The Atomium in Brussels, Belgium

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© – SABAM 2010 – Kurt Buzard (this ridiculous little statement is required by Belgian law or I get sued)

Since we are going to Paris this summer, I thought I would post about a famous European monument similar to the Eiffel tower but located in Brussels, the Atomium. We traveled to Amsterdam and Brussels a few years ago and I thought I would share some snaps.

Like the the Eiffel tower, built for a world expo in 1889, the Atomium was built for a world expo in 1958. Also like the Eiffel tower, it was scheduled for demolition after the the expo but has lived on as a symbol of the city of Brussels. The Atomium was the main pavilion and symbol for the World Expo of 1958, the balls were used as conference rooms and the tubes have stairs. The structure is 102 meters high and has 9 spheres oriented in the form of an iron crystal magnified 165 billion times. For the fiftieth anniversary it was completely renovated, the original aluminum covering of the spheres was replaced with stainless steel. Today it contains a museum and a small children’s hotel (where they sleep in spheres) and is the most recognizable symbol of Brussels, home of the European Union.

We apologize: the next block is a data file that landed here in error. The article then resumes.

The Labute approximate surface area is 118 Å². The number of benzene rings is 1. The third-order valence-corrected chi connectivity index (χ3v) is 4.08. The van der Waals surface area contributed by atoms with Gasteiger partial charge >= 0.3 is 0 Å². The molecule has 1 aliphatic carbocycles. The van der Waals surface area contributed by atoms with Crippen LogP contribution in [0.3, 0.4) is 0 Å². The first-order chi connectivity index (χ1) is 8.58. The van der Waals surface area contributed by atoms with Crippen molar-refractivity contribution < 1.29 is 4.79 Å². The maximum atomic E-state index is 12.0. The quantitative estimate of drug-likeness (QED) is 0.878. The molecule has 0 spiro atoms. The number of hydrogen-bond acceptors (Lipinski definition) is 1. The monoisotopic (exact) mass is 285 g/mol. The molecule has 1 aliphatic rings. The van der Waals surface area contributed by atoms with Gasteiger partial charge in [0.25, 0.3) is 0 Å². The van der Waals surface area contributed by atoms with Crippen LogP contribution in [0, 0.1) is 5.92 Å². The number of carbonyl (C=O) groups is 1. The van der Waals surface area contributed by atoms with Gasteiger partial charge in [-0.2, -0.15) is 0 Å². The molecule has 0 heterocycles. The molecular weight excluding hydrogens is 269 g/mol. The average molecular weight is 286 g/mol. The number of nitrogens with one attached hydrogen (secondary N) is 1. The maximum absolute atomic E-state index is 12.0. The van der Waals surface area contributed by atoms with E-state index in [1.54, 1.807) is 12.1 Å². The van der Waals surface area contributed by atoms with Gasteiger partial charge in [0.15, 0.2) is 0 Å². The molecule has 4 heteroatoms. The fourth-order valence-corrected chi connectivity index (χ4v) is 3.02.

The monument was constructed to represent a vision of peace and prosperity through science and technology, particularly directed toward the peaceful use of nuclear energy. Today, the vision is the same, perhaps slightly clouded by the Fukushima, Chernobyl and Three Mile Island meltdowns. As Diane Hennebert, former Director of the Atomium, has said:

“The story of the Atomium is, above all, one of love, the love that the Belgians have for an extraordinary structure symbolising a frame of mind that wittily combines aesthetic daring with technical mastery. The appearance of the Atomium is unusual and unforgettable. It has a rare quality of lifting everyone’s spirits and firing their imagination.”